|Photo: Tami McCrone|
The Learning and Skills Research Network (LSRN) workshop held last week on the future of technical and professional education was as current, relevant and thought-provoking as ever.
The discussion made a very worthwhile contribution to joining up the dots and it was stimulating and certainly tackled some of the challenges surrounding technical and professional education such as data, curriculum, pedagogy and qualifications, and institutional and structural issues.
Speakers included Ann-Marie Bathmaker (University of Birmingham), Richard Boniface (RCU Ltd), Ewart Keep (Oxford University), Kevin Orr University of Huddersfield), and David Corke (Association of Colleges).
I look forward to the summary of the discussions.
There is much current commentary on the subject of technical and professional education such as the recent article in FE Week that starts by claiming:
The first skills white paper in a decade will bring an end to mixed provision and make 16-year-olds choose between academic courses leading to university or a new technical professional education (TPE) route into work, FE Week can exclusively reveal.
And, of course, in addition to the forthcoming white paper, we all await the output from the independent expert panel headed up by former Minister of Science and Innovation Lord Sainsbury, which is made up of experts from industry and further and higher education and whose delayed report on technical and professional education is expected later this year.
So where to now for young people – of all abilities – who do not want to do A Levels and do not want to study academic subjects at university? Will they and their parents instantly take up these new technical and professional routes?
One thing I know with certainty (because there is plenty of underpinning evidence) is that if we want our young people to make sound decisions that lead them to employment that they want to get out of bed to do every morning, they need to be informed about the world of work and all available routes to employment. They need to understand themselves better, their strengths and weaknesses, how to make decisions, and they need to be able to discuss their options with adults who understand all the current routes into employment. And they need to meet employers.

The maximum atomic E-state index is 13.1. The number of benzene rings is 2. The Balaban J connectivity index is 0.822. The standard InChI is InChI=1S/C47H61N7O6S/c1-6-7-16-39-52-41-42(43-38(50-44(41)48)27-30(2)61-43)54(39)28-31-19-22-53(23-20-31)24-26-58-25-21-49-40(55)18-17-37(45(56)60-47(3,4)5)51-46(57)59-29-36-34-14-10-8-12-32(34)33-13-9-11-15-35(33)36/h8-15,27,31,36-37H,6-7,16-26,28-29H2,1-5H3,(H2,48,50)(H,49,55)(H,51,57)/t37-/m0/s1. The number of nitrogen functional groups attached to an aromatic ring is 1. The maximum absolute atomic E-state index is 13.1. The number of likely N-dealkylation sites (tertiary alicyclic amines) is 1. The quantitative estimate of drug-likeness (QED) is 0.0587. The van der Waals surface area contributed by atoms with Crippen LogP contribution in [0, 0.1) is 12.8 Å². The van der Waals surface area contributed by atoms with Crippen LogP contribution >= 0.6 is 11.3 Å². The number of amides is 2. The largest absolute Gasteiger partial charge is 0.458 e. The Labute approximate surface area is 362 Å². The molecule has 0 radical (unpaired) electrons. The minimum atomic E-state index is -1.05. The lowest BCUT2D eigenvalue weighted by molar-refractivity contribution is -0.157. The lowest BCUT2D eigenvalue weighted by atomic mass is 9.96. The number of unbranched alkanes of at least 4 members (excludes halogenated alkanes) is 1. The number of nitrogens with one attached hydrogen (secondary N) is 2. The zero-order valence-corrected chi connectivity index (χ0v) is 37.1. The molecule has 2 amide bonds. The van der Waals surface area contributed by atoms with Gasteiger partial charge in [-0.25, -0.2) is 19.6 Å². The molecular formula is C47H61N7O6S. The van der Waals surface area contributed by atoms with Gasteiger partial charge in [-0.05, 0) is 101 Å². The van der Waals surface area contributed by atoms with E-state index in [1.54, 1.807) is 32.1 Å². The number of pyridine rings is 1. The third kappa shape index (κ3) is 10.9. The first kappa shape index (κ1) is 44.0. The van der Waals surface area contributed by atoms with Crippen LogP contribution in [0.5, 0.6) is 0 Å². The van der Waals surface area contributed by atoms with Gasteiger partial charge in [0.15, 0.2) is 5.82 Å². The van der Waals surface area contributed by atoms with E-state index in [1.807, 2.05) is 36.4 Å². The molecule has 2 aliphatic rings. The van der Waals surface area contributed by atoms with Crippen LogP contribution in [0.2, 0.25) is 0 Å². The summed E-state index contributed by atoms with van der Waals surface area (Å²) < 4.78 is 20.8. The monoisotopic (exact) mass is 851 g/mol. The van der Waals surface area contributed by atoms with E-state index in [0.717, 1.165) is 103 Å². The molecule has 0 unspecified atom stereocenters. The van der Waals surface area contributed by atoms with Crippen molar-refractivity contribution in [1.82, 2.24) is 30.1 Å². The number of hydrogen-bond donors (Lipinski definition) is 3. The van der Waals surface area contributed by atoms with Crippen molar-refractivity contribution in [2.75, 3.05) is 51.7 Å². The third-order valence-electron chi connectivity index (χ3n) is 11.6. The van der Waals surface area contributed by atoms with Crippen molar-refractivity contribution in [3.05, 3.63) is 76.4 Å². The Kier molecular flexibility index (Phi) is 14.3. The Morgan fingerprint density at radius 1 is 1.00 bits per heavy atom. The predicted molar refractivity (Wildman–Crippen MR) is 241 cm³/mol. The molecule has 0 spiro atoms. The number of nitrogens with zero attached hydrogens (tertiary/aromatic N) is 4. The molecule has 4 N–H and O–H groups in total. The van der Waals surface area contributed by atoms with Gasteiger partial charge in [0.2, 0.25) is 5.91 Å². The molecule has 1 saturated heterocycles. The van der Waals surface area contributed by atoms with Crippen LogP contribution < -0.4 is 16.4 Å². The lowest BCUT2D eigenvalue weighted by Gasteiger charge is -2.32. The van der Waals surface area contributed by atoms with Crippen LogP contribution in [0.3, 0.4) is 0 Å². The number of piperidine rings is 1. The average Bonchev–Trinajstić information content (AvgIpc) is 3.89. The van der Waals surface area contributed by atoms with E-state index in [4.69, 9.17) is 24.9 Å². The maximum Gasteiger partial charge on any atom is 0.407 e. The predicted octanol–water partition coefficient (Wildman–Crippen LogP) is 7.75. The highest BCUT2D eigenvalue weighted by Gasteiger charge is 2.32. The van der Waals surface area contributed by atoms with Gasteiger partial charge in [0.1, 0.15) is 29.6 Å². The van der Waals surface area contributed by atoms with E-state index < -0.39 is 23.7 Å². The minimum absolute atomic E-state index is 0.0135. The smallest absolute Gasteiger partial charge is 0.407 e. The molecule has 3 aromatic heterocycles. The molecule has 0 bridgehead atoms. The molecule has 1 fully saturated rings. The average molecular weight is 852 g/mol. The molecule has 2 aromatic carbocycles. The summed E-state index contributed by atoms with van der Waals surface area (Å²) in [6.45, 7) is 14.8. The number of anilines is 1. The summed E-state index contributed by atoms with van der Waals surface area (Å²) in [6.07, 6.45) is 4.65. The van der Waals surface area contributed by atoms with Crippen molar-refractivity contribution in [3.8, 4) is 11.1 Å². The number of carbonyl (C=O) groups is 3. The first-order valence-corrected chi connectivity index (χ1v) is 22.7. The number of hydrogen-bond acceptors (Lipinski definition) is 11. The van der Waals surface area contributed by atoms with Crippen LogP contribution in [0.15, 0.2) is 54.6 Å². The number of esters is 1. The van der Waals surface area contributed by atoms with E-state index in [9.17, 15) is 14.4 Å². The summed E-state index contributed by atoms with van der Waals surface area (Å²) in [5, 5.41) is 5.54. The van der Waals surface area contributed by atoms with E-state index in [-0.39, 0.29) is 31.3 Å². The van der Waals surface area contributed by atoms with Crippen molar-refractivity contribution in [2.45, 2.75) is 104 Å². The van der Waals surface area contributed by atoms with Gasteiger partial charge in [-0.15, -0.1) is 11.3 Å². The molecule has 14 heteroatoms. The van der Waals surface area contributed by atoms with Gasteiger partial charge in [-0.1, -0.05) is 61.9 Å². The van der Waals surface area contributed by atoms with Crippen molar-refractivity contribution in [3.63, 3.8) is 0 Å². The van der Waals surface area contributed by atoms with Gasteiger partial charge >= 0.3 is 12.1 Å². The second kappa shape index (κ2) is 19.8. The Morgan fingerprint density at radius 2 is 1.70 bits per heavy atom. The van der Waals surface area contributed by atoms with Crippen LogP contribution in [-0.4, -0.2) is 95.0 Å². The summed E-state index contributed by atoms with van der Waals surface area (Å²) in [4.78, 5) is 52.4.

Who remembers the 14–19 Diplomas? The findings from the NFER national evaluation of the implementation and delivery of Diplomas still makes good reading now. The Diplomas offered 14 distinct vocational routes to 14-year-olds as an alternative to academic routes. As the following key finding illustrates, it is a complex business introducing new routes and qualifications:
The evaluation found that the information advice and guidance (IAG) provided to learners could be improved to ensure that they understand the [Diploma] programme and are equipped to make an informed decision about their choices. There was evidence that staff knowledge of the Diploma and their ability to provide information to learners was inadequate. There was a lack of consistency across institutions with regard to IAG.
Learners appeared generally satisfied with their Diploma course. However, there was some evidence to suggest that it had not always met expectations, for example, the lower than expected amount of practical activities and the higher than expected level of challenge of the functional skills examinations.
Reforming careers advice and guidance in England
Thursday 8 September 2016, Westminster Employment Forum, Central London.
Senior Research Manager Tami McCrone will be speaking on a panel on options for schools to improve the quality of their careers provision at this seminar.For more information on the seminar and to book your place
Source: The NFER Blog